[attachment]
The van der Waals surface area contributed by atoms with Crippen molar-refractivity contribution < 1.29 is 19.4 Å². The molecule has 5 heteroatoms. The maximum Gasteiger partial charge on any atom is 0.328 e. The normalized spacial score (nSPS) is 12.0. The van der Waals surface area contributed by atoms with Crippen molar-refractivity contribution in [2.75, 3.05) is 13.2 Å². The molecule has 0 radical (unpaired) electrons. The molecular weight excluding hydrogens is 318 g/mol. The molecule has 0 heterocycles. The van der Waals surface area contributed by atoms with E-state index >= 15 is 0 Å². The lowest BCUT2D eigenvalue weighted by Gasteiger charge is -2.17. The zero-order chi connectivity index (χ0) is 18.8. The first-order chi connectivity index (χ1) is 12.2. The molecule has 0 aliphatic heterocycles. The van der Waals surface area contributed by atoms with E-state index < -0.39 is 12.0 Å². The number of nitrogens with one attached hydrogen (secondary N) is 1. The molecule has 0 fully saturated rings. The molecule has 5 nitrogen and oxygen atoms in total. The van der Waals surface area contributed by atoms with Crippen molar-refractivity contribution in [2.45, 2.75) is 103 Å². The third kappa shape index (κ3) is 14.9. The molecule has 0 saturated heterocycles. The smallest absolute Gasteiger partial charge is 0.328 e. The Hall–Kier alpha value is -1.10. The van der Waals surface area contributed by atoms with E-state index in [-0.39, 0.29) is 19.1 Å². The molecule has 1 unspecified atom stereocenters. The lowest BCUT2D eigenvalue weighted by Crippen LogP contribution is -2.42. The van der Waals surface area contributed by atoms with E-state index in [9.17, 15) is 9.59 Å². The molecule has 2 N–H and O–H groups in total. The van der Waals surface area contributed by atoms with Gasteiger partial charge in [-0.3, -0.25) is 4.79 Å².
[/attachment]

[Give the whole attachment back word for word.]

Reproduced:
The van der Waals surface area contributed by atoms with Crippen molar-refractivity contribution < 1.29 is 19.4 Å². The molecule has 5 heteroatoms. The maximum Gasteiger partial charge on any atom is 0.328 e. The normalized spacial score (nSPS) is 12.0. The van der Waals surface area contributed by atoms with Crippen molar-refractivity contribution in [2.75, 3.05) is 13.2 Å². The molecule has 0 radical (unpaired) electrons. The molecular weight excluding hydrogens is 318 g/mol. The molecule has 0 heterocycles. The van der Waals surface area contributed by atoms with E-state index >= 15 is 0 Å². The lowest BCUT2D eigenvalue weighted by Gasteiger charge is -2.17. The zero-order chi connectivity index (χ0) is 18.8. The first-order chi connectivity index (χ1) is 12.2. The molecule has 0 aliphatic heterocycles. The van der Waals surface area contributed by atoms with E-state index < -0.39 is 12.0 Å². The number of nitrogens with one attached hydrogen (secondary N) is 1. The molecule has 0 fully saturated rings. The molecule has 5 nitrogen and oxygen atoms in total. The van der Waals surface area contributed by atoms with Crippen molar-refractivity contribution in [2.45, 2.75) is 103 Å². The third kappa shape index (κ3) is 14.9. The molecule has 0 saturated heterocycles. The smallest absolute Gasteiger partial charge is 0.328 e. The Hall–Kier alpha value is -1.10. The van der Waals surface area contributed by atoms with E-state index in [-0.39, 0.29) is 19.1 Å². The molecule has 1 unspecified atom stereocenters. The lowest BCUT2D eigenvalue weighted by Crippen LogP contribution is -2.42. The van der Waals surface area contributed by atoms with E-state index in [9.17, 15) is 9.59 Å². The molecule has 2 N–H and O–H groups in total. The van der Waals surface area contributed by atoms with Gasteiger partial charge in [-0.3, -0.25) is 4.79 Å².